San Francisco, a City of Poets, and Its Laureate Writer

Interview with Professor Alejandro Murguía, San Francisco Poet Laureate

Mission District's Mural, Courtesy o Wendy Harman

Today our guest is San Francisco poet laureate Alejandro Murguía. He is a Californian-born artist, son of Mexicans with a life-long experience in writing. In fact, he had recited poetry since he has in preschool and had been always involved in the art of languages in one way to another.
Murguía is an important figure in activism in San Francisco, especially in the historically Hispanic Mission District.
Murcia is also a professor of Latin American Literature at San Francisco State university and holds the title of the first Hispanic in achieving the honor of poet laureate in a city of poets, as he calls his beloved metropolis.
Murguía has published 5 books of original work, and is always active in the city, involved in lectures, poetry readings, and lately even in cinematographic projects.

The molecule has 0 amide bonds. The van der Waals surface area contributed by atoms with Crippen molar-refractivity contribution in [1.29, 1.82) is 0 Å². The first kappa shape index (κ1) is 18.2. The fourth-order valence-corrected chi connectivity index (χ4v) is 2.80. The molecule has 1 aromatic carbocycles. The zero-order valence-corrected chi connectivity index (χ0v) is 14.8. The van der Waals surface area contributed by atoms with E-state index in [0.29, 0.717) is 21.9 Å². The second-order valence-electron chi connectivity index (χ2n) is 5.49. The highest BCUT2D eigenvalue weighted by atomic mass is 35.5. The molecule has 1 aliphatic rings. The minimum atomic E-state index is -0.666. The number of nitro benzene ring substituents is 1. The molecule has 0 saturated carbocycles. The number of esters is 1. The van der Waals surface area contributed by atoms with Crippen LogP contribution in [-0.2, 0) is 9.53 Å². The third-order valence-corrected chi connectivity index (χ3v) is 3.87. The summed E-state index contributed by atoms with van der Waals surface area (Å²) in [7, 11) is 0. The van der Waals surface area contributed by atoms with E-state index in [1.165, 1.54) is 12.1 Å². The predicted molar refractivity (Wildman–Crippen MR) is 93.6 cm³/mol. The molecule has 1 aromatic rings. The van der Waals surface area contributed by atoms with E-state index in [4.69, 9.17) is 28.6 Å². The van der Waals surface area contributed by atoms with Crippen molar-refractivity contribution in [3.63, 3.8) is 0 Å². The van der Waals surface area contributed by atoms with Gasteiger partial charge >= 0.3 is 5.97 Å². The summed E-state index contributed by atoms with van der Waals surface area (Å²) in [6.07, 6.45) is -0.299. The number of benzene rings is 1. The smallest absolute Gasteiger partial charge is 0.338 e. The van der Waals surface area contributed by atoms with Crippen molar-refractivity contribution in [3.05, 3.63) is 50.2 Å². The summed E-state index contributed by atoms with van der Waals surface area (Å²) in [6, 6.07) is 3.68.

His books  Southern Front(1990) and This War Called Love (2002) were both winners of the American Book Award.He also published “Stray Poems” (2014), “The Medicine of Memory” (2002), and “Farewell to the Coast” (1980).

Young Alejandro Murguia in his activist role

Young Alejandro Murguía in his activist role, on the streets of San Francisco

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His latest project involves a new film inspired by a one of his original short stories about the mission district.  In this case, the story talks about the mysterious fires that had been misplacing Hispanics outside the city. The film is called, “The other Barrio”.
Listen to the show to learn a about his life, the road he took as a poet, his work and inspirations.
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As usual, I want to thank  you for listening to our show “Atenea Americana”, as part of my effort Stanford Hispanic Broadcasting. You can help making programs like this possible by leaving your comments, contributing with your ideas or  materials, but also helping us raise funds. Remember to check our “Contribute” page to learn more.

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